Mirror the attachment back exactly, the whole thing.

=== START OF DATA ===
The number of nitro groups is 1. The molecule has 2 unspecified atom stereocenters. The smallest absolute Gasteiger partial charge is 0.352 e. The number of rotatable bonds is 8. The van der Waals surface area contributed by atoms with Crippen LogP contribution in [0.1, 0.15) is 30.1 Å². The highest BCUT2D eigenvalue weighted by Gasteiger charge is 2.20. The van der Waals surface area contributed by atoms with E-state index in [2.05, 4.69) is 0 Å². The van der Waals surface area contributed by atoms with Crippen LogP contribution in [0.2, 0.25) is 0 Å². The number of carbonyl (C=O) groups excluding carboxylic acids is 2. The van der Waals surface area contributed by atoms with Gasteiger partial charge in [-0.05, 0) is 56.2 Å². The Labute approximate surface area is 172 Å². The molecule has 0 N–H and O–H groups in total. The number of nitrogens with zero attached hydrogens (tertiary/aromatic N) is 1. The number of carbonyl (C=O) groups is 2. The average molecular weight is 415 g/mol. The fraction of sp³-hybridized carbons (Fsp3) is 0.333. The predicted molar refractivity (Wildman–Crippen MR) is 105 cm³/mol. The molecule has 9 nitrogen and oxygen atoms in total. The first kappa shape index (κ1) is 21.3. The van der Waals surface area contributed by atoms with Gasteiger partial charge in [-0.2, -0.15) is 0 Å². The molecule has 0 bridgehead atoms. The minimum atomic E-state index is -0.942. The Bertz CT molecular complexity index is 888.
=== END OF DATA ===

The number of nitro groups is 1. The molecule has 2 unspecified atom stereocenters. The smallest absolute Gasteiger partial charge is 0.352 e. The number of rotatable bonds is 8. The van der Waals surface area contributed by atoms with Crippen LogP contribution in [0.1, 0.15) is 30.1 Å². The highest BCUT2D eigenvalue weighted by Gasteiger charge is 2.20. The van der Waals surface area contributed by atoms with E-state index in [2.05, 4.69) is 0 Å². The van der Waals surface area contributed by atoms with Crippen LogP contribution in [0.2, 0.25) is 0 Å². The number of carbonyl (C=O) groups excluding carboxylic acids is 2. The van der Waals surface area contributed by atoms with Gasteiger partial charge in [-0.05, 0) is 56.2 Å². The Labute approximate surface area is 172 Å². The molecule has 0 N–H and O–H groups in total. The number of nitrogens with zero attached hydrogens (tertiary/aromatic N) is 1. The number of carbonyl (C=O) groups is 2. The average molecular weight is 415 g/mol. The fraction of sp³-hybridized carbons (Fsp3) is 0.333. The predicted molar refractivity (Wildman–Crippen MR) is 105 cm³/mol. The molecule has 9 nitrogen and oxygen atoms in total. The first kappa shape index (κ1) is 21.3. The van der Waals surface area contributed by atoms with Gasteiger partial charge in [-0.2, -0.15) is 0 Å². The molecule has 0 bridgehead atoms. The minimum atomic E-state index is -0.942. The Bertz CT molecular complexity index is 888.